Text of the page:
Writing a lead-in for a game with both â€˜Legoâ€™ and â€˜Star Warsâ€™ in the title feels a bit redundant; both franchises have been making kids and adults go squee for over thirty years now. I have to admit though, the Lego game series is starting to feel more comfortably-familiar than cutting-edge, and, as a fan of the first three movies but not the new Star Wars material, I never watched the Clone Wars animated series (which this new title is based on). So when the game arrived I was more than a little curious as to whether thereâ€™d be anything in Lego Star Wars III: The Clone Wars to make me go squee - and happily, there was.
As far as first impressions go, the game and I definitely got off to a good start. LSWIII:TCW is a great-looking game, especially in HD: the lighting is fantastic, and the characters have a new freshness that I donâ€™t remember seeing in earlier Lego titles. The initial moments of seeing characters in Lego form (especially the aliens) are as cool as ever. And the cut scenes still retain that cheeky humour these titles manage to pull off almost effortlessly - poking fun at the source material while still remaining respectful of it.
There is a huge cast of characters that players can eventually unlock, but the game begins with control over Anakin Skywalker, Obi Wan Kenobe, and Padme (Anakinâ€™s squeeze), as they await their inevitable ends, chained to pillars in the Geonosis Arena. While Padmeâ€™s main skill appears to be â€˜holding on to chainsâ€™, playing as the Jedi really is a lot of fun. Their lightsabers are handy for knocking down enemies, they can be hurled through the air at flying creatures, and even used to cut things open, and the Jedi force blast skill is great for large crowd control.
After escaping Geonosis, the characters are returned to Anakinâ€™s ship, the Resolute, which serves as a game hub between quests. The Resolute isnâ€™t just a place to stop and catch your breath, however, as there are heaps of unlockable areas that require the elusive gold bricks (gained by completing quests) to open. Players select quests from a large star map - think Mass Effect - which extend, stage-by-stage, and from planet to planet.
While the core gameplay still consists of switching focus between several characters as they make their way through a specific level, LSWIII:TCW also includes massive land-based ground battles, where players take on a more strategic role in achieving battle objectives, such as recovering held territory. For some players, this may be their first introduction to this type of play - and while seasoned strategy gamers wonâ€™t find this at all difficult, kids who have cut their teeth on Lego Harry Potter may need a parental helping hand here.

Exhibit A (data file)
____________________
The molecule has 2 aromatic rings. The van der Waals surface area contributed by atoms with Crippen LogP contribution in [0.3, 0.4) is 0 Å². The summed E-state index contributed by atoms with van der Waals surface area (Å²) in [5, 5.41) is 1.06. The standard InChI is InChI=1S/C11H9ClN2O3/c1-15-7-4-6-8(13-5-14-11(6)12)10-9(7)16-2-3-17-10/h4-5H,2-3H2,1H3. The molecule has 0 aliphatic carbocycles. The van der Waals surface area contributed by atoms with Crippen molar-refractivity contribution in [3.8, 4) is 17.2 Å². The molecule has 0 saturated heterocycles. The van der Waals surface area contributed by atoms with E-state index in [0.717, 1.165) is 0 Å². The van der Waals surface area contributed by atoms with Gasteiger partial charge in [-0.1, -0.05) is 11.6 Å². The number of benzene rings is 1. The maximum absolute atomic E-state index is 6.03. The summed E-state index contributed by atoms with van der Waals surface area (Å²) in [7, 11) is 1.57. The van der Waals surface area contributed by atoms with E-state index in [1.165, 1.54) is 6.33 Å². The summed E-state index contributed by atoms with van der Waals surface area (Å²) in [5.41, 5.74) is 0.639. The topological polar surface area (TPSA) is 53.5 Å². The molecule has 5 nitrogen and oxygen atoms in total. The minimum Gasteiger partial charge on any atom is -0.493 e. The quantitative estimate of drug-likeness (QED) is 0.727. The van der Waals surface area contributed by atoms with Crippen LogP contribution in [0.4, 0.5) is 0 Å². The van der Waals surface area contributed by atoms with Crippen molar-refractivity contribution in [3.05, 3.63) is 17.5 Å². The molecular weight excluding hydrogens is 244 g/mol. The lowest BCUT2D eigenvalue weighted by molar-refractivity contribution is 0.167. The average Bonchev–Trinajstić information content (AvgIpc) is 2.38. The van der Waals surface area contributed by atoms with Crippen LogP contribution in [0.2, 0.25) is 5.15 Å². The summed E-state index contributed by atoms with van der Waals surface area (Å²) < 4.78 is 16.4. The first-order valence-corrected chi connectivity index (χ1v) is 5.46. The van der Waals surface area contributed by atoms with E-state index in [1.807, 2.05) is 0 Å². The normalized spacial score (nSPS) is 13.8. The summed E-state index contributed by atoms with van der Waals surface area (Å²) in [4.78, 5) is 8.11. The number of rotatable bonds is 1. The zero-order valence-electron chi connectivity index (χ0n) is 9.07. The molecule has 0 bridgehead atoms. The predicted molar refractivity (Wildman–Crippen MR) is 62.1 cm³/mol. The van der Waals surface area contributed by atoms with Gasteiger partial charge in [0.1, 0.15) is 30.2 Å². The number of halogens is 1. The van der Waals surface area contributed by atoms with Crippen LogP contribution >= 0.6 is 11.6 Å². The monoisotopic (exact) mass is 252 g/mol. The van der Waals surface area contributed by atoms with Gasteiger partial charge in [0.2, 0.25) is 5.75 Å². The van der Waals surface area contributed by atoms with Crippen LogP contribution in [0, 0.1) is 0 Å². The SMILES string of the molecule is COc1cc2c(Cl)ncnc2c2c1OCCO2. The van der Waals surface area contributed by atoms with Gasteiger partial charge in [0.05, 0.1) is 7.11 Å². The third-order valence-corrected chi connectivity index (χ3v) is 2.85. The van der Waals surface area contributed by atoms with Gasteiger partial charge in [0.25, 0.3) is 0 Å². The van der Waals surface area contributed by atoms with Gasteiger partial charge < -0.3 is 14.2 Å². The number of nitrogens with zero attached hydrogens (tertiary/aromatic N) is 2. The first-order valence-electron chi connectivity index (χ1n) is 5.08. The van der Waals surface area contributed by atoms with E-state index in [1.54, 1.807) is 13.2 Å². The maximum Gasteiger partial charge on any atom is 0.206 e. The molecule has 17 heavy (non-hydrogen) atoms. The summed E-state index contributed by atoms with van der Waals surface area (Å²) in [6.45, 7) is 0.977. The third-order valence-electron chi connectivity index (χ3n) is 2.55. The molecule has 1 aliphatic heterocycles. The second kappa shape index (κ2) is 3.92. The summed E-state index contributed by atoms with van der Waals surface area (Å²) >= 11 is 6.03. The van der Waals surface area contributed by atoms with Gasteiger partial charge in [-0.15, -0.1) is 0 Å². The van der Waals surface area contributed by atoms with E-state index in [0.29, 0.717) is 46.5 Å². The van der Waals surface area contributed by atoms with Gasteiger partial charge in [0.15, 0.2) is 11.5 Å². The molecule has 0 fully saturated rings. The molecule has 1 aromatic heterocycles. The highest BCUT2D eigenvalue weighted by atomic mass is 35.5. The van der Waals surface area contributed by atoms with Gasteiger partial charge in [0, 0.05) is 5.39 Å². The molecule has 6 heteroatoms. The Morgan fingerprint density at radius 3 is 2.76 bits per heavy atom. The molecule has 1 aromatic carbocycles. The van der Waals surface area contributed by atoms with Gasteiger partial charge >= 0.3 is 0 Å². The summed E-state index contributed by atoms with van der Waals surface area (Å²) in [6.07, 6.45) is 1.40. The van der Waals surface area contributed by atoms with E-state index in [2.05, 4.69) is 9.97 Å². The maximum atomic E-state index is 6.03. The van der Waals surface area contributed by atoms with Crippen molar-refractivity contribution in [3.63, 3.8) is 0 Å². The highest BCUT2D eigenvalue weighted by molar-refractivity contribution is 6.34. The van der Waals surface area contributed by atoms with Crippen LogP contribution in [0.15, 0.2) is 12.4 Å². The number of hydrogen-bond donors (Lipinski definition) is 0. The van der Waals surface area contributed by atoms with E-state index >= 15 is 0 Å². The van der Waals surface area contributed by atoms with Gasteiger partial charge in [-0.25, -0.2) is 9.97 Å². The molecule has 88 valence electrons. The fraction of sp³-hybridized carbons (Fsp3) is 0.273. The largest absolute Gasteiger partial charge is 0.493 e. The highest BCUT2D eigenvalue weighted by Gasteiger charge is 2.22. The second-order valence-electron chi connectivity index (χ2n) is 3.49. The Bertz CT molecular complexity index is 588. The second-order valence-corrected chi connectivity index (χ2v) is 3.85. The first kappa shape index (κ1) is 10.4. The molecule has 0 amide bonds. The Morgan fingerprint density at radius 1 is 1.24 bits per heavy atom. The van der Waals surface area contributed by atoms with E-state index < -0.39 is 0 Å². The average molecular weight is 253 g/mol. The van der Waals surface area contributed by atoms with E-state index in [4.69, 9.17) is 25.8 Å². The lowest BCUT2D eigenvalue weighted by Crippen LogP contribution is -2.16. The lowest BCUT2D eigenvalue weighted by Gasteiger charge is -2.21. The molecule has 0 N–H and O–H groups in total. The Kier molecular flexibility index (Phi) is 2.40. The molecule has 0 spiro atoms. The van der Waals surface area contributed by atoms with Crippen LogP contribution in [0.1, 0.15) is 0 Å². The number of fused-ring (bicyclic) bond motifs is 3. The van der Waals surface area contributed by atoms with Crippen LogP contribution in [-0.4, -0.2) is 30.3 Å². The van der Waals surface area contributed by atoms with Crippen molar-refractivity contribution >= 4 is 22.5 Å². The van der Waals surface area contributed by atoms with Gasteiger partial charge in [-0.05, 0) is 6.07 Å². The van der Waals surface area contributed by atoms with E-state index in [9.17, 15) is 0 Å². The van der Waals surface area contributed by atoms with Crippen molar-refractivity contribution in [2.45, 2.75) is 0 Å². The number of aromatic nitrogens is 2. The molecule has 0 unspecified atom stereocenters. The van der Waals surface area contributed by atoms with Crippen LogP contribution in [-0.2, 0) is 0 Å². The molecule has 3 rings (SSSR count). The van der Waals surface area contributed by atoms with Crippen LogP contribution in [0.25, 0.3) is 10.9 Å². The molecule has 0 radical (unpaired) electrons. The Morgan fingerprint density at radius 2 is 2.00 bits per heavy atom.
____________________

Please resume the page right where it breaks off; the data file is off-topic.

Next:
I was completely surprised by this shift of focus, but in retrospect, I probably shouldnâ€™t have been - even though it felt at times as though someone had pressed the "Epic" button on Lego while I wasnâ€™t looking. The whole game feels larger in scale - and not just because it takes place in space. The game moves effortlessly between sweeping vistas and the character level, such as when you fly a fighter around the side of a hulking star ship, then land to let your character hop out and start sabering clones. It works really well, and is just one example of how well things can work when you let the material have an impact on the gameplay.
All the small stuff is still here too: the endless, almost OCD-inducing collection of Lego studs (currency), gold and red bricks, minikit parts, and unlockable characters, ships, vehicles and mini-games. There are so many things to interact with, both with the force, and specific characters, that encourage a second run-through once everyone has been unlocked. There is just so much content to the game, that players will find themselves inevitably in the middle of a frenzied grab-a-thon.
Scoring this game is a bit of a tough one - the gameplay is great yet in many ways familiar. The Star Wars story is well-known yet (for me) still jars as the newer, fresher sibling of an iconic original. The elements of strategy introduced are a great new inclusion, yet they still remain quite easy to get through. And there are just so many Lego and Star Wars products on the market, it may be difficult to see this title as more than just another addition to the overwhelming amount of existing material. But casting these personal concerns aside, LSWIII:TCW is cute, thrilling, and polished - and very hard to resist.